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Report: Cameroon most aggressive country in prosecuting suspected gays

Report: Cameroon most aggressive country in prosecuting suspected gays

ABIDJAN, Ivory Coast — Cameroon prosecutes people for consensual same-sex conduct more aggressively than almost any country in the world, four human rights organizations said in a report released Thursday.

The organizations – Alternatives-Cameroun, Association for the Defense of Gays and Lesbians (ADEFHO), the Cameroonian Foundation for AIDS (CAMFAIDS), and Human Rights Watch – found that at least 28 people have been prosecuted for same-sex conduct in Cameroon since 2010.

Most cases are marked by grave human rights violations, including torture, forced confessions, denial of access to legal counsel, and discriminatory treatment by law enforcement and judicial officials, the report claims.

The report, “Guilty by Association: Human Rights Violations in the Enforcement of Cameroon’s Anti-Homosexuality Law,” presents 10 case studies of arrests and prosecutions under article 347 bis of Cameroon’s penal code, which punishes “sexual relations between persons of the same sex” with up to five years in prison.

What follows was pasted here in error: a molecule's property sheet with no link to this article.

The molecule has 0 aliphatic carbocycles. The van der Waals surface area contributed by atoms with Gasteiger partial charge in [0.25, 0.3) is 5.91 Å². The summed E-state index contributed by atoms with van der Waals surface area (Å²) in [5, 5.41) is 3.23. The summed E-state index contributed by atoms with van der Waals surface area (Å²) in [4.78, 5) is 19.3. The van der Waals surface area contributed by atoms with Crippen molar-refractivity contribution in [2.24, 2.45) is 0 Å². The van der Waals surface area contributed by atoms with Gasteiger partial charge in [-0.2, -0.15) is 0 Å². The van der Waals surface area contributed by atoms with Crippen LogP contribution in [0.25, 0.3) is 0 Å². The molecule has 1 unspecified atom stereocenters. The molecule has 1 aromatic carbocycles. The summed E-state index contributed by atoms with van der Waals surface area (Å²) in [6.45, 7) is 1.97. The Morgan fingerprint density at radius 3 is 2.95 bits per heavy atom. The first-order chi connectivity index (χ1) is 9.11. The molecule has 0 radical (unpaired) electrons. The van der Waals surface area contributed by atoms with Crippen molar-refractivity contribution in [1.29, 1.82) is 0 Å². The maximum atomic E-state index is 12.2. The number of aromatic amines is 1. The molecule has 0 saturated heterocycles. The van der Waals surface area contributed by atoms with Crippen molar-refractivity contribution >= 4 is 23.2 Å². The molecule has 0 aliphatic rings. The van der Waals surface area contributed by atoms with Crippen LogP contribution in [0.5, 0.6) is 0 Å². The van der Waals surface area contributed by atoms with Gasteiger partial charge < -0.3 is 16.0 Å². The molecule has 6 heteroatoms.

The report found that most people charged with homosexuality are convicted based on little or no evidence.

The report includes numerous cases in which the law against homosexual conduct was used for settling scores, showing how the law is easily subject to abuse. Dozens of Cameroonians do jail time solely because they are suspected of being gay or lesbian, the groups found.

Human Rights Watch researcher Neela Ghoshal said there had been a noticeable drop-off in arrests in recent months. But she said the criminalization of homosexuality nonetheless makes gay men and lesbians vulnerable to extortion and other forms of abuse.

Cameroon’s Justice Ministry has acknowledged that human rights abuses have occurred but did not issue a specific response to the allegations in Thursday’s report.

President Paul Biya told diplomats in early 2012 that he would push for a moratorium on prosecutions of gays and lesbians, according to Thursday’s report.

No specific steps have been taken, though Biya told journalists in January there could be a “change of mind” on homosexuality in Cameroon.

The law criminalizing homosexuality has been on the books in Cameroon since 1972, though it was rarely enforced until a series of high-profile raids and arrests in 2005.

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